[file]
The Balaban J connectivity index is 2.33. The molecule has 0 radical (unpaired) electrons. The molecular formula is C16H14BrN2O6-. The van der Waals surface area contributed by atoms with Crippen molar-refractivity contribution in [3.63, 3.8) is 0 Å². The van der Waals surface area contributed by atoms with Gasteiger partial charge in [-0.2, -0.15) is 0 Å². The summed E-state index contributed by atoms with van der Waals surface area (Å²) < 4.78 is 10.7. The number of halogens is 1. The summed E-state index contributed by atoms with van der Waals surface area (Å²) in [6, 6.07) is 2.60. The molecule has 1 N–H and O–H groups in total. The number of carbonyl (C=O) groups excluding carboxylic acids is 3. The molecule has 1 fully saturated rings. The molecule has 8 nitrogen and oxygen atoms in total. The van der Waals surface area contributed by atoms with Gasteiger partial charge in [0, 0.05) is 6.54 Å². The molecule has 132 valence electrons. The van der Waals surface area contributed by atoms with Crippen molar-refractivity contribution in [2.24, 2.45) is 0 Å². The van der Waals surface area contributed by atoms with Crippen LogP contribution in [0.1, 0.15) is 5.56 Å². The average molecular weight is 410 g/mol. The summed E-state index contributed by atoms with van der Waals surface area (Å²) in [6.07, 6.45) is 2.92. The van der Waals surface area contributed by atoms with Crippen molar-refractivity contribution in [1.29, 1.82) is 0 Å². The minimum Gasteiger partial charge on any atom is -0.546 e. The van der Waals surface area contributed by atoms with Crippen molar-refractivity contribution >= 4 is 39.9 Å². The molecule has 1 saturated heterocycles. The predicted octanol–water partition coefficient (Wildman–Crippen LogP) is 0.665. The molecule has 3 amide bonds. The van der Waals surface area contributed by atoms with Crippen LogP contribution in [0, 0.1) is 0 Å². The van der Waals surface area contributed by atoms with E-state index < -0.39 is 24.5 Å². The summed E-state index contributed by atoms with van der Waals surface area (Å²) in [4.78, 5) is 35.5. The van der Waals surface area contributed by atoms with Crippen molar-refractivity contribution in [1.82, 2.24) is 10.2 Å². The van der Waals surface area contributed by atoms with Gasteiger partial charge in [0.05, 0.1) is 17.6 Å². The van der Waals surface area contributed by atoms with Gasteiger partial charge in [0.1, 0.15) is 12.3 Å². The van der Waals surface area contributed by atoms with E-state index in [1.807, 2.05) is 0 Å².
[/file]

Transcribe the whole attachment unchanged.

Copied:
The Balaban J connectivity index is 2.33. The molecule has 0 radical (unpaired) electrons. The molecular formula is C16H14BrN2O6-. The van der Waals surface area contributed by atoms with Crippen molar-refractivity contribution in [3.63, 3.8) is 0 Å². The van der Waals surface area contributed by atoms with Gasteiger partial charge in [-0.2, -0.15) is 0 Å². The summed E-state index contributed by atoms with van der Waals surface area (Å²) < 4.78 is 10.7. The number of halogens is 1. The summed E-state index contributed by atoms with van der Waals surface area (Å²) in [6, 6.07) is 2.60. The molecule has 1 N–H and O–H groups in total. The number of carbonyl (C=O) groups excluding carboxylic acids is 3. The molecule has 1 fully saturated rings. The molecule has 8 nitrogen and oxygen atoms in total. The van der Waals surface area contributed by atoms with Gasteiger partial charge in [0, 0.05) is 6.54 Å². The molecule has 132 valence electrons. The van der Waals surface area contributed by atoms with Crippen molar-refractivity contribution in [2.24, 2.45) is 0 Å². The van der Waals surface area contributed by atoms with Crippen LogP contribution in [0.1, 0.15) is 5.56 Å². The average molecular weight is 410 g/mol. The summed E-state index contributed by atoms with van der Waals surface area (Å²) in [6.07, 6.45) is 2.92. The van der Waals surface area contributed by atoms with Crippen molar-refractivity contribution in [1.29, 1.82) is 0 Å². The minimum Gasteiger partial charge on any atom is -0.546 e. The van der Waals surface area contributed by atoms with Crippen molar-refractivity contribution >= 4 is 39.9 Å². The molecule has 1 saturated heterocycles. The predicted octanol–water partition coefficient (Wildman–Crippen LogP) is 0.665. The molecule has 3 amide bonds. The van der Waals surface area contributed by atoms with Crippen LogP contribution in [0, 0.1) is 0 Å². The van der Waals surface area contributed by atoms with E-state index < -0.39 is 24.5 Å². The summed E-state index contributed by atoms with van der Waals surface area (Å²) in [4.78, 5) is 35.5. The van der Waals surface area contributed by atoms with Crippen molar-refractivity contribution in [1.82, 2.24) is 10.2 Å². The van der Waals surface area contributed by atoms with Gasteiger partial charge in [0.05, 0.1) is 17.6 Å². The van der Waals surface area contributed by atoms with Gasteiger partial charge in [0.1, 0.15) is 12.3 Å². The van der Waals surface area contributed by atoms with E-state index in [1.807, 2.05) is 0 Å².